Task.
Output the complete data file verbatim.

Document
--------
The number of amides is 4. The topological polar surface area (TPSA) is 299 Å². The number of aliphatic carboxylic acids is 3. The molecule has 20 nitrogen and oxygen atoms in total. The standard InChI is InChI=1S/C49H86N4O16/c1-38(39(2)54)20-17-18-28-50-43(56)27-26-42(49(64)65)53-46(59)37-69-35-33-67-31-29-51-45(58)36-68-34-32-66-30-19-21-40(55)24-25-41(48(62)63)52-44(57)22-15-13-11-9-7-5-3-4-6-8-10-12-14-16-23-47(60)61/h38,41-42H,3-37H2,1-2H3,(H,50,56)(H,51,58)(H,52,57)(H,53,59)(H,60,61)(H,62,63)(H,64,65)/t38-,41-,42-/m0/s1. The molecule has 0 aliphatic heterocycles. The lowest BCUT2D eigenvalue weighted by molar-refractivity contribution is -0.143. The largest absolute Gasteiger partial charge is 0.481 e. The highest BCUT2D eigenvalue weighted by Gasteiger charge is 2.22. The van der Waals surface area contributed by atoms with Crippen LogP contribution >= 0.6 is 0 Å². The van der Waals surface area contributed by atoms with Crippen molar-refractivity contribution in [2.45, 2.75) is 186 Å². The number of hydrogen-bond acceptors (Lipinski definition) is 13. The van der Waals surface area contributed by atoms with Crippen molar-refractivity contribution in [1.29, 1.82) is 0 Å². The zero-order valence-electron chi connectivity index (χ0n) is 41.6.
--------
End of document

The number of amides is 4. The topological polar surface area (TPSA) is 299 Å². The number of aliphatic carboxylic acids is 3. The molecule has 20 nitrogen and oxygen atoms in total. The standard InChI is InChI=1S/C49H86N4O16/c1-38(39(2)54)20-17-18-28-50-43(56)27-26-42(49(64)65)53-46(59)37-69-35-33-67-31-29-51-45(58)36-68-34-32-66-30-19-21-40(55)24-25-41(48(62)63)52-44(57)22-15-13-11-9-7-5-3-4-6-8-10-12-14-16-23-47(60)61/h38,41-42H,3-37H2,1-2H3,(H,50,56)(H,51,58)(H,52,57)(H,53,59)(H,60,61)(H,62,63)(H,64,65)/t38-,41-,42-/m0/s1. The molecule has 0 aliphatic heterocycles. The lowest BCUT2D eigenvalue weighted by molar-refractivity contribution is -0.143. The largest absolute Gasteiger partial charge is 0.481 e. The highest BCUT2D eigenvalue weighted by Gasteiger charge is 2.22. The van der Waals surface area contributed by atoms with Crippen LogP contribution >= 0.6 is 0 Å². The van der Waals surface area contributed by atoms with Crippen molar-refractivity contribution in [2.45, 2.75) is 186 Å². The number of hydrogen-bond acceptors (Lipinski definition) is 13. The van der Waals surface area contributed by atoms with Crippen molar-refractivity contribution in [1.29, 1.82) is 0 Å². The zero-order valence-electron chi connectivity index (χ0n) is 41.6.